Enjoy this piece?

… then let us make a small request. AlterNet’s journalists work tirelessly to counter the traditional corporate media narrative. We’re here seven days a week, 365 days a year. And we’re proud to say that we’ve been bringing you the real, unfiltered news for 20 years—longer than any other progressive news site on the Internet.

It’s through the generosity of our supporters that we’re able to share with you all the underreported news you need to know. Independent journalism is increasingly imperiled; ads alone can’t pay our bills. AlterNet counts on readers like you to support our coverage. Did you enjoy content from David Cay Johnston, Common Dreams, Raw Story and Robert Reich? Opinion from Salon and Jim Hightower? Analysis by The Conversation? Then join the hundreds of readers who have supported AlterNet this year.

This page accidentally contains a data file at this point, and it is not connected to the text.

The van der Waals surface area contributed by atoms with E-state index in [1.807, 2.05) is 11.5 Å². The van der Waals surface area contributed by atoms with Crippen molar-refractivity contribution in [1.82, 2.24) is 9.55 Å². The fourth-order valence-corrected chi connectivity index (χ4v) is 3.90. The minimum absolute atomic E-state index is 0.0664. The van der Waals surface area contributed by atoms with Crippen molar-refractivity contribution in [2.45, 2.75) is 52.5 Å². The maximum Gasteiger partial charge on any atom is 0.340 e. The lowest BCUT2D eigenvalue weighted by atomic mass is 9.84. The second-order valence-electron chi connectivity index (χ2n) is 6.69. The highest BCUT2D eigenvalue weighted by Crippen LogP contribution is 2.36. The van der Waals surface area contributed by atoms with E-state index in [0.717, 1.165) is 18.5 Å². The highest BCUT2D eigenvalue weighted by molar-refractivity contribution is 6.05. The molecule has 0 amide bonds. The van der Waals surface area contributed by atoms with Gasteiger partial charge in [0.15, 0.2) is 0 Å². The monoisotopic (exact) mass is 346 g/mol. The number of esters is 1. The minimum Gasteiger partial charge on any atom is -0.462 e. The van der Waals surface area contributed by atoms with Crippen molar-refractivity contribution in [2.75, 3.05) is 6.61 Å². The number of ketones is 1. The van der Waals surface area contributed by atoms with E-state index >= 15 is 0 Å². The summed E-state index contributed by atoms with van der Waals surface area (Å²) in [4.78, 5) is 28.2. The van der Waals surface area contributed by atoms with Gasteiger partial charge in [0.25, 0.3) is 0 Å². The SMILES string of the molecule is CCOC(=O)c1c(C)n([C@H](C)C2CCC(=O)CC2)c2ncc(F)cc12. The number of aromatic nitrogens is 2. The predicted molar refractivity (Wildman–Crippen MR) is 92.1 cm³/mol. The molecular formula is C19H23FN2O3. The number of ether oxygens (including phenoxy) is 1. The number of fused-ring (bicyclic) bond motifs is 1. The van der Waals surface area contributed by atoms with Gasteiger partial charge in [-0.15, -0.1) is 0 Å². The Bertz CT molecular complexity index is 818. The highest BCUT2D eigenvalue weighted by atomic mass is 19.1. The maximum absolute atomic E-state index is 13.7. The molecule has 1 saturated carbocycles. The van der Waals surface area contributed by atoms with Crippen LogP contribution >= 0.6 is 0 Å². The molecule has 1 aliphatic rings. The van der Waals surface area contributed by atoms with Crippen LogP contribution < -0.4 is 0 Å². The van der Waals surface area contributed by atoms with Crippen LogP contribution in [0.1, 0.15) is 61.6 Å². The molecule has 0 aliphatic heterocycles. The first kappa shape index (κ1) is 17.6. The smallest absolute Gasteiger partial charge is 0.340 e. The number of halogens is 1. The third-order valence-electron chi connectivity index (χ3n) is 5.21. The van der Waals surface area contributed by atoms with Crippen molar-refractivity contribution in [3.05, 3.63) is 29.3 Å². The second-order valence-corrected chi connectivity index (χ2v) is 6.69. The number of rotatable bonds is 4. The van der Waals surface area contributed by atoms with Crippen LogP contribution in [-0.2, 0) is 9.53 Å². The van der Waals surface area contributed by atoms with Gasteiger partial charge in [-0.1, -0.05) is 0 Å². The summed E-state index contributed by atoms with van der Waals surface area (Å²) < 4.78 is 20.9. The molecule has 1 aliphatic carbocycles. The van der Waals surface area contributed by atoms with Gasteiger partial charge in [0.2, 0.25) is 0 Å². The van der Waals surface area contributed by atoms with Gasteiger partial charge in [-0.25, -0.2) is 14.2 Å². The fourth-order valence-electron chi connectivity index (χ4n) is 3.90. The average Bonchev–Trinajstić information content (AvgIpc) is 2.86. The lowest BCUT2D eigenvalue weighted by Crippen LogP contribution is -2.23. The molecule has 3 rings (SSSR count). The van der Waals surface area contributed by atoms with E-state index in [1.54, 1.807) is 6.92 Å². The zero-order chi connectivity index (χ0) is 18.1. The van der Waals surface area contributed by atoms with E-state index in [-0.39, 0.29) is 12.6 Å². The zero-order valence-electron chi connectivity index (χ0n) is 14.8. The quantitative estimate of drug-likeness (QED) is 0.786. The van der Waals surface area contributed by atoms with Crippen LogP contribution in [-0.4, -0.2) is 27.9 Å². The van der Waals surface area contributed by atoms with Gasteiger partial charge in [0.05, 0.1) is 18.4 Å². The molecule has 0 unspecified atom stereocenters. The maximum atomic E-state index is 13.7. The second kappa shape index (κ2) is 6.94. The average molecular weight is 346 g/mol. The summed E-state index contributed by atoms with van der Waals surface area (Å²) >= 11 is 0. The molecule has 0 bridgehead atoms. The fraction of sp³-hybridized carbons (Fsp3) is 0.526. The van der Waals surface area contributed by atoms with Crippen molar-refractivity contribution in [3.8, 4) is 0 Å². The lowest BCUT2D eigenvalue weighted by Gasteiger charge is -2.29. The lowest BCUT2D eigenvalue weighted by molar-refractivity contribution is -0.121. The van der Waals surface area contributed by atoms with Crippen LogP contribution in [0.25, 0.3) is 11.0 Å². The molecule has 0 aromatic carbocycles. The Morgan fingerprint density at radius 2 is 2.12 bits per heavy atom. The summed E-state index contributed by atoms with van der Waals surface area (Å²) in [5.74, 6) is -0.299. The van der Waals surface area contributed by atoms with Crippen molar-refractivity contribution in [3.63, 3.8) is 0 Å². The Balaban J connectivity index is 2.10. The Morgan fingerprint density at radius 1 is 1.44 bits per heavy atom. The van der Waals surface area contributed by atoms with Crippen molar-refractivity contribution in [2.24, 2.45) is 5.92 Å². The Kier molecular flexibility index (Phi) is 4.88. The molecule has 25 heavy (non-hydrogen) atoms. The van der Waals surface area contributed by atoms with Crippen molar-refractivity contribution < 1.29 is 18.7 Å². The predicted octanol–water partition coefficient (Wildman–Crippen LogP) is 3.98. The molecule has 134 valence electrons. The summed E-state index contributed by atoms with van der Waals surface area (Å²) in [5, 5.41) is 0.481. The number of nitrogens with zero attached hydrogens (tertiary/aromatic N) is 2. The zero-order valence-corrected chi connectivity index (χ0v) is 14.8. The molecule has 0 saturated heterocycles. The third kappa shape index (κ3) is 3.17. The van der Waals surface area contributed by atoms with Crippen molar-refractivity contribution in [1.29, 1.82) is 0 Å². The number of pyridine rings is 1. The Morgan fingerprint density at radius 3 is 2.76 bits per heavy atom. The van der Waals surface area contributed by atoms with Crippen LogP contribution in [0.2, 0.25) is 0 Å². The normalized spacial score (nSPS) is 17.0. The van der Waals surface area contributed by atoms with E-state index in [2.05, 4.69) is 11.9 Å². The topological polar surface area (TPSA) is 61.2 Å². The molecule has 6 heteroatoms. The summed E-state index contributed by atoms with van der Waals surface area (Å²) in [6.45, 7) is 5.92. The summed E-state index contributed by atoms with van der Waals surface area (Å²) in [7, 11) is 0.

Every reader contribution, whatever the amount, makes a tremendous difference. Help ensure AlterNet remains independent long into the future. Support progressive journalism with a one-time contribution to AlterNet, or click here to become a subscriber. Thank you. Click here to donate by check.

DonateDonate by credit card


Thanks for your support!

Did you enjoy AlterNet this year? Join us! We're offering AlterNet ad-free for 15% off - just $2 per week. From now until March 15th.